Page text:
Our Trinitarian life PDF Print E-mail
Wednesday, 03 June 2015 09:12



We have just celebrated the great solemnity of the Most Blessed Trinity. It is supposed to be, and in fact it is the most important mystery of our faith, the fount of all the other truths and mysteries of our faith, since it shows us the inmost, intimate life of God in himself, even before being the Creator of the universe.

The relevance of this mystery in our life stems from the basic truth that we, as man, are created in God’s image and likeness, adopted children of his, and therefore made to reflect and, in fact, participate in this very Trinitarian life of God. The implications and consequences of this truth are endless, but let’s tackle at least a few of them later.

Through this mystery, which was revealed to us in full by Christ, we are told that God, though one, are three persons, Father, Son and Holy Spirit, because the absolutely one and simple God is never an idle God, nor a lonely God.

He is rather a God who is full of dynamism, an eternal dynamism of knowing and loving. His knowing and loving are no mere acts that begin and end, that come from potency to act, but are so perfect that they create the three eternal persons in that one God.

God’s eternal knowing and loving give rise to the eternal relations within God. The God who knows and who loves is the Father. The same God who is known and is loved is the Son. The same God who is the very love between the Father and the Son is the Holy Spirit. The Father, Son and Holy Spirit are eternally inseparable in their dynamic life of knowing and loving.

With respect to God’s creation, the three persons are also all involved, with the Father being the decider or author of it, the Son as the pattern of creation with us, man, as the masterpiece since we are his image and likeness, and the Holy Spirit as the implementor and the keeper of creation, and thus our sanctifier.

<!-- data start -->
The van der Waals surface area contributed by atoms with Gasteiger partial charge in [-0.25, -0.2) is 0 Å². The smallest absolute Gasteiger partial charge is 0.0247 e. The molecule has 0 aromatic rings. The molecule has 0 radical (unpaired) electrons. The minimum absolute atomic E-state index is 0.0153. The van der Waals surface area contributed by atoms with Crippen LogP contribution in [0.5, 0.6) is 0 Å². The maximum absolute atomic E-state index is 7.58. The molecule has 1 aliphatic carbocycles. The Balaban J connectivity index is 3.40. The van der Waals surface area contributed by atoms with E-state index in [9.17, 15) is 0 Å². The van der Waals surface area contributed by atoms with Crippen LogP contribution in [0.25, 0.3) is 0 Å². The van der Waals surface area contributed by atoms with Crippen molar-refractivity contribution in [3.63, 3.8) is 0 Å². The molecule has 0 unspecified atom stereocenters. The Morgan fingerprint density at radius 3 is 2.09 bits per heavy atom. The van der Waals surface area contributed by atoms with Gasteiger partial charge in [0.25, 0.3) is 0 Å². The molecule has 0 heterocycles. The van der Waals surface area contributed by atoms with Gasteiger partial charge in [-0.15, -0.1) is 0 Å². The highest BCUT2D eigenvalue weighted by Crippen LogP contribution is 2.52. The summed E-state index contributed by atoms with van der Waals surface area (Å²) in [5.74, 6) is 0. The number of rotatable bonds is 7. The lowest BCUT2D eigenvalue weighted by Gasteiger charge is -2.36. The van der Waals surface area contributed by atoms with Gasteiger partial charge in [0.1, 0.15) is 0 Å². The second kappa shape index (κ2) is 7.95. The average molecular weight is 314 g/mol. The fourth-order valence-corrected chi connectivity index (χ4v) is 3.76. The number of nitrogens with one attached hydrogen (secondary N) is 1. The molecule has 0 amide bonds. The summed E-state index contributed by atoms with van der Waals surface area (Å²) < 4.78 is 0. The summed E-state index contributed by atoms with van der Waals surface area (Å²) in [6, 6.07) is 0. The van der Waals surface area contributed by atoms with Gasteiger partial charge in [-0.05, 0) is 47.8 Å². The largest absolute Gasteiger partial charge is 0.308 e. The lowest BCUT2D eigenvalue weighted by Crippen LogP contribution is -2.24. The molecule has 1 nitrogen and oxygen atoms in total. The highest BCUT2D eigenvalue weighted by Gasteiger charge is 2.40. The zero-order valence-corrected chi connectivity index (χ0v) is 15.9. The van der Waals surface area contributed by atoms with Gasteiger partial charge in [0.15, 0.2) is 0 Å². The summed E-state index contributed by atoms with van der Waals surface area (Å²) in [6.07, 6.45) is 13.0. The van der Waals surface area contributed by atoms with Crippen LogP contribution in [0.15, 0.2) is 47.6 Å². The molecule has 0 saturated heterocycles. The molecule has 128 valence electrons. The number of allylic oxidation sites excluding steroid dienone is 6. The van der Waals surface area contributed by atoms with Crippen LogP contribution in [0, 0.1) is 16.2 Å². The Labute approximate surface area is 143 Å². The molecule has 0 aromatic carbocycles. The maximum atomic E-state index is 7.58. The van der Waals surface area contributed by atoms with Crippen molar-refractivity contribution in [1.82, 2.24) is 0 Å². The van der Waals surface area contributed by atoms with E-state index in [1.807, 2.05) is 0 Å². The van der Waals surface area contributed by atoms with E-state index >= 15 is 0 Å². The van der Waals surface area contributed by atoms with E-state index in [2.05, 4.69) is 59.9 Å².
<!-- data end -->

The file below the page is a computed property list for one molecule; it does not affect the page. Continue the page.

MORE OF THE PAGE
The whole God is involved in our creation and keeps it according to his will, his designs and the natures in which each creature is created. In our case, God created us with the power to know and to love through our intelligence and will, which precisely make us his image and likeness.

He will always respect us the way we are, even if we abuse these powers by making them  as if they are solely our own, to be used exclusively according to our own designs, instead of referring them always to God and his will.

But God, being a Father to us, full of love, mercy and compassion, will also do everything to bring us back to him even if we stray. Just the same, there is always the possibility, given our freedom which can be misused, that in spite of what God is doing for us, we can dare to go against him and his will.

The key relevance of the mystery of the Most Blessed Trinity to us is that it’s a truth that sets the basic tone and attitude we ought to have toward God and toward everybody and everything else.

Its unfathomability should not hinder us, but should instead spur us to seek God in adoration and in extreme humility. Without this attitude, we expose ourselves to great dangers, as we would dare to venture life on our own, and would likely fail to relate the things of our life, whether favourable or not, to God.

We would be left to our own devices, and to fend for ourselves in all the things of this life and of the world, the trials, challenges, temptations, as well as the successes and accomplishments that can spoil us instead of improve us.

We would miss the real meaning and purpose of our life here on earth, and would simply pursue our own goals. And this is the general world situation today. They call it the post-modern era when God is completely left out of the picture and everyone is free to interpret things the way he wants them.

We have to learn to deal with God in his Trinitarian life—that is with the Father who knows and loves, and with the Son who is the known and the loved, and the Holy Spirit who is the very love of God.

Among the practical implications of this truth are that we need to pray, live always in the presence of God, refer everything to him to see how we ought to think, say, or behave.